Graduates listen to the speeches during the Tucson High Magnet School graduation ceremony on May 24, 2018. Six hundred and five students received their diplomas.

My email inbox is a many-splendored adventure most days, bursting with missives full of interesting ideas, perspectives and the occasional unintentionally funny press release.

Then there are messages like this one, which arrived Friday morning. I share it, verbatim:

My wife, who is a staunch republican, commented on today’s Star and it’s high school graduation pictures. Not one “gringo” in the paper. Well, there was one in a picture, but he wasn’t identified. White have now officially become “persona non grata.” I know the Star is partial to minorities, but in the last few weeks, hardly a White student has been name in graduation pictures. Are White kids not graduating these days?

It’s too bad that the PC game has gone so far to the left. The Star is should be printed without passion or prejudice for any group. The pictures definitely do not depict the racial balance in our society, nor it’s demographics. Please be far to all races.

This is coming from a person who has 80% minorities in his family.

Oh yes, let us take a moment of silence for the photographically oppressed white people, left off the front page on occasion.

The solipsism necessary to look at photographs of young people celebrating their graduation from high school or college and notice their apparent ethnicity, not their achievement — and then somehow make it all about you — is pretty major league.

The photos the emailer complained about were of graduation at Tucson Magnet and Palo Verde high schools.

Both were filled with joy, a sense of accomplishment and emotion bubbling over into hugs and giant smiles. The photos capture the scenes and tell the story of graduation.

And yes, those happy young adults pictured launching into the world appear to be Latino and Latina. Most of their classmates at Tucson Magnet and Palo Verde are, too. I checked the enrollment numbers.

Should that matter? Yes, and no. The usual, and unfortunately well-deserved, complaint about news media is that it’s too white, both in coverage and in newsrooms.

Taken as a whole, journalism and the entertainment media have traditionally done a grossly inadequate job of reporting on people who aren’t white, male and middle class.

People of color, people with disabilities, people without wealth, people who are LGBTQ, people who aren’t Christian — they have been too absent in news coverage, television and movies for far too long.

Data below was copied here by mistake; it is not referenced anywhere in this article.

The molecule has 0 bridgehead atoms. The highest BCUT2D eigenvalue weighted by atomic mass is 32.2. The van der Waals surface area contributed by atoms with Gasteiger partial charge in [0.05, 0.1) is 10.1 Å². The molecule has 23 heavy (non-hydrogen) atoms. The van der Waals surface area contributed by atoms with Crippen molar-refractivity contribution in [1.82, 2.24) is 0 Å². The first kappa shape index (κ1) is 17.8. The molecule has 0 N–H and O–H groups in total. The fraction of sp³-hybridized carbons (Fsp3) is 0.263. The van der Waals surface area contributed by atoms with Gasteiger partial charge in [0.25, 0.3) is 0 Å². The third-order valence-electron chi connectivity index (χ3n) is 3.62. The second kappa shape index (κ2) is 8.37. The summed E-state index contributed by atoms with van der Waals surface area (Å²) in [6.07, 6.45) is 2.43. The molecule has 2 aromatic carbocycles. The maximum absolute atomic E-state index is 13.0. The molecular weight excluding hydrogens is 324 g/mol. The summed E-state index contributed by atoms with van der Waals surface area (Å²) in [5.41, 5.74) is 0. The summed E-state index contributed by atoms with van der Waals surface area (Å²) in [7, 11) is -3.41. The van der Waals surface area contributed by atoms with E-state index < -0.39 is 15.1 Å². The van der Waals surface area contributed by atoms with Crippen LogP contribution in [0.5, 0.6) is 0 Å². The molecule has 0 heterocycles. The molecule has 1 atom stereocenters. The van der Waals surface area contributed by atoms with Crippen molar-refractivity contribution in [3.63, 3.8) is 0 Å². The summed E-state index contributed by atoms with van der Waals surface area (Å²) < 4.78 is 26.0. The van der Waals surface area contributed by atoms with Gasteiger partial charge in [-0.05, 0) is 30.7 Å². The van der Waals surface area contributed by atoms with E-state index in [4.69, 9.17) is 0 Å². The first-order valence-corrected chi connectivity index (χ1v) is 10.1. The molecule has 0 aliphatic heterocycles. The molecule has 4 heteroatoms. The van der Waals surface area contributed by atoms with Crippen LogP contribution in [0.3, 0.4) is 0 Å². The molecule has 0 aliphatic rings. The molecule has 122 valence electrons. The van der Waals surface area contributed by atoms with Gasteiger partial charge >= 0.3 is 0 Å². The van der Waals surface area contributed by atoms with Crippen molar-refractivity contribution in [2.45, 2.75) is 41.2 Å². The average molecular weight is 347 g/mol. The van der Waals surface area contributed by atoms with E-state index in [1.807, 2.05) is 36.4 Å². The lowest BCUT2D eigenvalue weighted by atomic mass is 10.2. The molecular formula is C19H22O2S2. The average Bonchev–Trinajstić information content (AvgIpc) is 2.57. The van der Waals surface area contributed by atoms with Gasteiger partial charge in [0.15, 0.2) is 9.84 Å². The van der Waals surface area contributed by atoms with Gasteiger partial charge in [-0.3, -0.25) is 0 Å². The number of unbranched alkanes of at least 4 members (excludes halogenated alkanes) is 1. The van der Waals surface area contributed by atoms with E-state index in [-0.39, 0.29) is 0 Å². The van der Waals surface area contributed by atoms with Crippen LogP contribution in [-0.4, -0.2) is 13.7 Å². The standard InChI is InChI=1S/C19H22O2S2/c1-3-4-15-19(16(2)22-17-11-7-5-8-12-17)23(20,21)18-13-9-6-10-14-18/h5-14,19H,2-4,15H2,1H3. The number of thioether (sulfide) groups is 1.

People from all walks — and wheelchair rolls — of life must be in our reporting. Accuracy requires inclusion. That can be a frightening thought, to some.

The Friday message to me wasn’t the first Mr. Emailer sent to the Star, complaining about what he saw as a dearth of white people in the paper. Two weeks ago, he sent this note to the news department:

I was reading the Star yesterday and this morning, nothing new. in every section of the paper, on the front page,is a picture/story about Hispanic people. Saturday’s front page, UA grad, Hispanic. Aren’t any White kids graduating this year? Not to mention, the anti-White column by [Editorial Writer Luis] Carrasco about how minorities are always, “suspect.”

I don’t believe the Star represents our diversity equally. The Hispanic in the community is certainly not 90% of our population, yet. I realize the Star is on the left, but there’s a center and right side also. I’ts almost like White people are supposed to be ashamed of being White. It’s like today’s generation is being blamed for everything our forefathers did. I believe, “The sins of the father shouldn’t be placed on the son.” I’m innocent until proven guilty.

Wow, that is a lot of white privilege baggage tacked onto a few graduation photos.

I’ve said it before, and I’ll no doubt have to say it again, but the Star’s news and editorial departments are separate.

We don’t tell the news reporters or editors what to cover, and they don’t tell us what opinions to have. They report, we analyze and opine.

And, for the record, not all non-white people are “left” politically and not all white people are “center and right.”

So, Mr. Emailer, if you’d like to see a photo of a white person in the Star, just look a bit up and to the left.

Yep, that’s me.

Sarah Garrecht Gassen is the Editorial Page Editor of the Star. Email her at sgassen@tucson.com